Monday, 3 December 2018

Lovely topic: Bacterial Canker

A number of cherry trees in Daventry - and doubtless elsewhere - are poorly. Gaping wounds develop in the trunk of the tree, probably initiated by a wound which may at first have been quite innocuous.
This cherry tree in Southbrook, Daventry, was in a bad way.
3 December, 2018

Unfortunately the wound may become infected by bacteria, splashed perhaps from the leaves, developing into bacterial canker. Gum is often then exuded, sometimes copiously, to form a sticky amber or brown coloured blob. The gum may be produced to try and protect or seal off the wound

A closer look at the wound shows that it is bleeding a sap which will
later form a gum. Note the spider web.

I have noted several examples lately and one tree I saw this morning at Southbrook, Daventry, was in a bad way, probably dying.

But, unless you are a tree, not all is bad news. The wounds seem to attract a range of fungi and insects, the latter often boring into the wood. Death Watch Beetles (Xestodium species), such a pest of old furniture, doubtless exploited this habitat for countless millennia before humans unwittingly provided them with fresh possibilities.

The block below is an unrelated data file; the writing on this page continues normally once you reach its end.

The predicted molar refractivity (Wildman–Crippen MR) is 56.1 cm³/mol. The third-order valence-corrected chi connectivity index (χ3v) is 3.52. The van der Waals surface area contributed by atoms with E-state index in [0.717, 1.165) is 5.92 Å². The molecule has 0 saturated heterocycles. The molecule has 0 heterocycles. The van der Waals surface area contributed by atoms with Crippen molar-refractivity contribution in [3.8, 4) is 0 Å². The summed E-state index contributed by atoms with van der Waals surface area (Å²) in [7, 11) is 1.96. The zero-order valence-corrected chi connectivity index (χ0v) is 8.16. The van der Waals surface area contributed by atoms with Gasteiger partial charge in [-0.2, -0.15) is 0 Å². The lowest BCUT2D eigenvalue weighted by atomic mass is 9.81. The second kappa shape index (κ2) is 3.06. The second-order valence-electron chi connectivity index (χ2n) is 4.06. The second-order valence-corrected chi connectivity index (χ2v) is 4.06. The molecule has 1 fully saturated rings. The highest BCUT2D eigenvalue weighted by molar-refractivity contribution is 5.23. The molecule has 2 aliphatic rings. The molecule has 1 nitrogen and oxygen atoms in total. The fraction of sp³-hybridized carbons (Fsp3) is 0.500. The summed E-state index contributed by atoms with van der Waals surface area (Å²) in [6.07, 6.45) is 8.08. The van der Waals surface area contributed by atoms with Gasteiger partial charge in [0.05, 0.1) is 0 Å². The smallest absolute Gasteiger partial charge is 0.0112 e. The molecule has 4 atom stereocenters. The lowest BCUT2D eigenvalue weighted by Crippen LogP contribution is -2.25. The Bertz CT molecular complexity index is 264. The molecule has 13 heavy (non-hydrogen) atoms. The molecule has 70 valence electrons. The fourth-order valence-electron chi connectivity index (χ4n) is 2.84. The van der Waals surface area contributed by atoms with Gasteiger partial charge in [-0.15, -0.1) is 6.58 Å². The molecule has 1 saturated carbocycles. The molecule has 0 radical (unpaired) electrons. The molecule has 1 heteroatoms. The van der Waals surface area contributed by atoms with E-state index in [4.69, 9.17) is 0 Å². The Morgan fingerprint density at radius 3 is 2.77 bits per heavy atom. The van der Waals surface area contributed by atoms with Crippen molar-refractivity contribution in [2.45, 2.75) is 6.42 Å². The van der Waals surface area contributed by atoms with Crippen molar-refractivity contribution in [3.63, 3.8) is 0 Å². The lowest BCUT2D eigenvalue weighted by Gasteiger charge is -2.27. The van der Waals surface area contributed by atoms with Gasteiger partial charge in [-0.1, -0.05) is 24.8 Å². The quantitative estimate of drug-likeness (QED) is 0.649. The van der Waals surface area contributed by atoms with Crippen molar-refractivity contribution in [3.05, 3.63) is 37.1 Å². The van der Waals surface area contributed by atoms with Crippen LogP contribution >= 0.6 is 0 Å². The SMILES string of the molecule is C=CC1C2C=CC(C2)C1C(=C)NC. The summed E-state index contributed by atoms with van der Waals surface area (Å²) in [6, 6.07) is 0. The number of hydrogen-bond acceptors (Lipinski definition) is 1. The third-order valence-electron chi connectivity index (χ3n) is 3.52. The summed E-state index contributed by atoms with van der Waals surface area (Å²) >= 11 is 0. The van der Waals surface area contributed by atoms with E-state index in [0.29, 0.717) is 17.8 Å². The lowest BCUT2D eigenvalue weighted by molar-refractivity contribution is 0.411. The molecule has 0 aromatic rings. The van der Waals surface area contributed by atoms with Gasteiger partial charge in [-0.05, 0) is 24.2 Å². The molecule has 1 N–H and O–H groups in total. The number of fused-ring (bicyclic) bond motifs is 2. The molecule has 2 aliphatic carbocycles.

The crevices also become a home for such creatures as woodlice and spiders. The second photograph clearly shows the lacy, blue-grey web of an Amaurobius species. These spiders are coloured in a pattern of light and dark brown and if they keep still they can be difficult to spot. In this particular situation they probably dine on a steady supply of insects attracted to the cankerous wound nearby.

Many trees exude gum as a response to wounding and in some countries the trees are deliberately damaged to initiate this, with the resultant gum being harvested. When as a youth I worked in the shoe industry where considerable use was made of Gum Tragacanth, collected from Astragalus tragacanthus and its relatives. It was always referred to as 'gum dragon' and I seem to recall that it is also used somehow in cooking (cake-making?) but I have no idea how or why.

Definition.   Pain aux raisins -   A nasty ache in the sultanas


No comments:

Post a Comment